Ontario Liberal leader Steven Del Duca is scarcely known despite having been a senior member of the last Liberal government at Queen’s Park. It’s hard to find someone who knows or can pronounce his name properly—not a good sign. NDP leader Andrea Horwath appears to be too well known for her own good and that of her party. This will be her fourth election as party leader and there’s no evidence that an orange wave is on its way.
At the federal level, with Prime Minister Trudeau’s Liberals pretty well protected from a possible election thanks to his deal with NDP leader Jagmeet Singh, media attention has been focused on Canada’s contribution to the Ukrainian war effort (or lack thereof), record inflation, continuing pandemic fallout, and the Tories’ leadership race.
I watched our prime minister assure Canadians this week that we can feel “comfortable” with the level of support we are providing to Ukraine. Well, sir, this is one Canadian who is damned well embarrassed by my government’s slow and grudging support of Ukraine and the refugees trying to escape with their lives.
In the federal Conservative leadership race, the final lineup won’t be known until the April 29 deadline for candidates to submit their $300,000 entry fee. This is an easy requirement for the big shooters now seen as front runners but more difficult for the lesser-knowns trying to get a place at the table.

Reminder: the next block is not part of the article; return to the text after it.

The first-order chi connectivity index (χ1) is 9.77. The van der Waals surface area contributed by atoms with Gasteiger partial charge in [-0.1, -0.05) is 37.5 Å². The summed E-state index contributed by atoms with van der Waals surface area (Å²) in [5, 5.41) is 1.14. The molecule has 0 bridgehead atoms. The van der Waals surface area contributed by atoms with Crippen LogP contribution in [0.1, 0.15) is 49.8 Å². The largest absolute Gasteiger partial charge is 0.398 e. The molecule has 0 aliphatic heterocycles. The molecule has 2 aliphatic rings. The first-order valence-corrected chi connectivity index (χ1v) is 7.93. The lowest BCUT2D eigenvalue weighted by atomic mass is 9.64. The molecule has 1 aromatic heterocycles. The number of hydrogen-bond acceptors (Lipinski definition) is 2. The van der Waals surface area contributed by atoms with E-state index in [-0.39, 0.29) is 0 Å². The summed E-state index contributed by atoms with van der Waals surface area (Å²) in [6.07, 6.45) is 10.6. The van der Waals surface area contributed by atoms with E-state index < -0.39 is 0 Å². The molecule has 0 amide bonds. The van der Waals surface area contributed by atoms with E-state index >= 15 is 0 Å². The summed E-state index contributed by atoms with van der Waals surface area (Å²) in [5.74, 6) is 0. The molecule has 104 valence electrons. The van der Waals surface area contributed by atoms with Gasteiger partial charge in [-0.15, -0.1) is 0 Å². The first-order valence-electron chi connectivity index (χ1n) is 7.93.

Two debates are scheduled—English in Edmonton on May 11 and the French debate in Montreal on May 25 with a possible third encounter in August. How much public interest there will be is anyone’s guess but there is much at stake if we believe that good leaders make good governments.
The contest is a reminder that, as in all blood sports, in politics you gotta pay to play. (In fact, we all pay in the long run. Political parties are heavily subsidized in Canada. Parties are reimbursed 50 per cent of their eligible expenses after each campaign. Candidates get 60 per cent back. In 2019, those subsidies cost more than $63 million. Individual donors also get refunds—more generous than those who give to charities—that cost taxpayers in 2017 more than $25 million.)
CPC candidates have to come up with big bucks to get in the game and only those Canadians who buy party memberships before June 3 at $15 each are eligible to vote.
I’m especially interested in lesser-known candidates Leona Alleslev and Scott Aitchison. I hope both can raise the entry fee because both are moderates and have shown an eagerness to address issues that the more seasoned competitors and the party would prefer to avoid.